Tuesday, December 15, 2009

Cooking, it's a Zen Thing

There are a couple of questions that get asked regularly that I don't care for. One is "what are you reading?". Now I don't dislike the question per say, but folk invariably ask it while I am reading, which means I have to stop reading and talk to them. If I wanted to talk I wouldn't be hiding behind my book, duh.

The other is "can you write down the recipe for that?" The answer is usually "no because I don't use recipes." This comment is usually meet with a look of confusion, which is understandable, most people have their grandmothers recipe for something or another and they will follow it to the letter with no deviation every single time. If they have a recipe they got from the web or a magazine and if it says "use ONLY JoBobs real ketchup" well they will run out for a bottle of JoBob's. People are afraid to take a chance, and in doing so they miss out on opportunity.

Part of the problem is that people have a skewed view of what cooking is, cooking is not just the assembling of specific ingredients, in a specific order, at a specific temperature. Cooking should be about the food, not the words. Now I do use recipes, as a guideline to new ideas. Say I want to make pasta carbonara, something I have never made. I just looked up several recipes for that dish. Some had bacon, some had ham, one had pepperoni (sounded yucky) one had a combination of Italian sausage and prosciutto. Most all had 1/2 a pound of meat and 4 eggs. The amount of spices, Parmesan cheese and other ingredients varied. Directions were all similar.

If I were to make this dish I would go off those porportions and just cook it based on that, along with my personal preferences and what the dish tasted like as it progressed. That last step is the important one that many people fail to use. If I were to cook it, it would go something like this:

Start pasta cooking
Brown some bacon or prosciutto in a pan, about 3-4 slices ( I always use less bacon than something calls for)
Remove bacon drain pan of excess fat
saute some onion
beat together eggs and whole milk or 1/2 and 1/2
add minced garlic
add eggs and milk mixture, season with salt and pepper (easy on the salt since we are adding Parmesan cheese.)
add some fresh or frozen peas, heat until peas are bright green and warm through
Drain and add pasta and mix to coat noodles, add some Parmesan at this time.
add some fresh parsley
Plate, garnish with more Parm and Parsley.

You notice I didn't add amounts, go by taste and texture, most recipes called for cream which I hardly ever use. So I would use less of the milk or half and half since it is a bit thinner and just watch the consistency adding more as needed. I also added the cheese later than the most recipes call for it. This is based on my personal experiences adding cheeses to sauces and what I like to do. I would also taste it as I went along, seasoning in layers, in other words the onion would get a bit of salt and pepper, so would the eggs and milk as I added them. Tasting each to get it right.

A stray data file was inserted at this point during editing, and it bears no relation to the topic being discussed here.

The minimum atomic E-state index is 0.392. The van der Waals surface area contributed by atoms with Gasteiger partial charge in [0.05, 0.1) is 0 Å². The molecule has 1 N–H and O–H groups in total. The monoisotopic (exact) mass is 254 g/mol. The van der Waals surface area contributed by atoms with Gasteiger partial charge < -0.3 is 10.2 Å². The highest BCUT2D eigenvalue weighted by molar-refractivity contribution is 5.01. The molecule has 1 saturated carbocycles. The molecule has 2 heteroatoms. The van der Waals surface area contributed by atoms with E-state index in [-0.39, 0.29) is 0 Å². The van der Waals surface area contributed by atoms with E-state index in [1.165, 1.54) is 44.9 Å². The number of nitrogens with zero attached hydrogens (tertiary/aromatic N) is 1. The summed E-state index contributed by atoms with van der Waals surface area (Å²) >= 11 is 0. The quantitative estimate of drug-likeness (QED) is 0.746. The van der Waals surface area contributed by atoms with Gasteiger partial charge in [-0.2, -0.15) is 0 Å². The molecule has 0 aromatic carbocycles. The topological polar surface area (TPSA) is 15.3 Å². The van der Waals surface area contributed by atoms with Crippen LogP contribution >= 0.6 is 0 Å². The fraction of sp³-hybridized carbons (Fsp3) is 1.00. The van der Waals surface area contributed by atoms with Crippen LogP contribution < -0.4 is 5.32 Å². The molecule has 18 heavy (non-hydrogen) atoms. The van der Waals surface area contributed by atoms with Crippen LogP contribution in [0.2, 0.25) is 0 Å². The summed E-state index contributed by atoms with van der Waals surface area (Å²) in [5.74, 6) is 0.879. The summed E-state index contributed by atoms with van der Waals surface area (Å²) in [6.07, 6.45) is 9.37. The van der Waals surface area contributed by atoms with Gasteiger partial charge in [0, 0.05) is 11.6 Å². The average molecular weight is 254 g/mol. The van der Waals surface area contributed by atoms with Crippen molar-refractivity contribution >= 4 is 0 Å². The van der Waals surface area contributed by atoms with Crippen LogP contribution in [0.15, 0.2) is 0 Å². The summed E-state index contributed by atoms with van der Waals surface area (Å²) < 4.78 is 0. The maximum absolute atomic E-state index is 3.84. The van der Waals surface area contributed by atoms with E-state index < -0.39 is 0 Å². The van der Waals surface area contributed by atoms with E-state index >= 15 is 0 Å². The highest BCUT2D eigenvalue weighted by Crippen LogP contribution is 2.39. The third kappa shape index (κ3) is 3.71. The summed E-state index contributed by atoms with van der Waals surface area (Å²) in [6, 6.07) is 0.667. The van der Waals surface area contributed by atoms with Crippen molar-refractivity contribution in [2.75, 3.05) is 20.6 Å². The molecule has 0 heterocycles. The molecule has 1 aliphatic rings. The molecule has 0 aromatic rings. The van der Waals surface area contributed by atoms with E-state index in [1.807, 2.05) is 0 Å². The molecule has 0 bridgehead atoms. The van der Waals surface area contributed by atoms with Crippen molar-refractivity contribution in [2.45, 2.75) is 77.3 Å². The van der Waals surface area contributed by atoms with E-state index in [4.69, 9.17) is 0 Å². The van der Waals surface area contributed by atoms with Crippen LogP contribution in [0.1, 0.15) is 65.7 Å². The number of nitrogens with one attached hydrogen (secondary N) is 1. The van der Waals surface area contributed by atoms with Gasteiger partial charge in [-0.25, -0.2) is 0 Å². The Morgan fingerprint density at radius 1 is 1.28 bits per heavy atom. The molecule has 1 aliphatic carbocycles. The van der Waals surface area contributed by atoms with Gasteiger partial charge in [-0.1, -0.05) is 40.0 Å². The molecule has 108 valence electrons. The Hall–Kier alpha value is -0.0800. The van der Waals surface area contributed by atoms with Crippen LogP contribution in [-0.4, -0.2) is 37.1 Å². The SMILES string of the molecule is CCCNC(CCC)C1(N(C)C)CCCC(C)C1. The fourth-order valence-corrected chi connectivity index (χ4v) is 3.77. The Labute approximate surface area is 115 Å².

I can't emphasize that one enough TASTE AS YOU GO. Recipe calls for 1/4 cup chopped onion? what if the onions are watery tasting, really pungent and strong? 1 tbl chili powder? what if it is old?, fresh?, an odd brand?, you like stuff really hot?, really mild? You won't know if you don't taste, waiting until the dish is done won't work. How many times have you or someone you knew said "next time I make this I will xxxxx"? If you taste as you go along you don't have to wait until next time, you can fix it this time and perhaps prevent a meal from being tossed out and the pizza place called up to bat.

The recent Thanksgiving holiday is a perfect example, I wasn't cooking this year. My sister had volunteered, I went over a bit early to give her a hand as needed. She is a decent cook and isn't afraid to try new things, her cranberry recipe, much like my own, has evolved over the years. She had nuts in it this year and it was fine. However when we sat down to eat, that was the first time she had tasted it, if something had been wrong she would not have known until her guests had already been served. By comparison, when we made the gravy, I tasted it and was of the opinion the salt was fine but it could use some pepper, she tasted it and agreed but if I had not done it first she would not have bothered. Would the gravy have been bad? No, but it would not have been as good as it was, solely because we tasted it and adjusted the seasonings.

I think most folk have lost the soul of cooking, in this age of prepackaged, instant, onepot in a box things that the marketing folk call food, we have lost sight of what food is, and how it should be treated. Smell your produce, taste food as you prepare it, if you think something would taste good in a recipe add it. Don't be afraid to try new things, more importantly cook new things.

Learn to be one with your food, taste, smell, touch as you cook. Learn substitutions for odd items. Lemongrass is a favorite ingredient of mine, very hard to get in my area and when I do it is usually past it's prime. Does that mean I can't make my favorite Thai Curry recipe? Naw, I use lemon zest instead, not quite the same but it works. Think outside the box (and don't buy the box). Pineapple upside down cake but pineapple is out of season? Try cranberries, blue berries or plums instead. Wander around the produce department and look for odd things. Buy them, then go and look up something to cook with them. If you do it in the opposite order you'll probably never buy the item, if you buy it first you will use it for something.

So don't throw your cook books out, but move them out of the kitchen. Use them as a reference, then get in there and cook. Paying attention to your food and listening to it will teach you more about cooking than all the books in the world.

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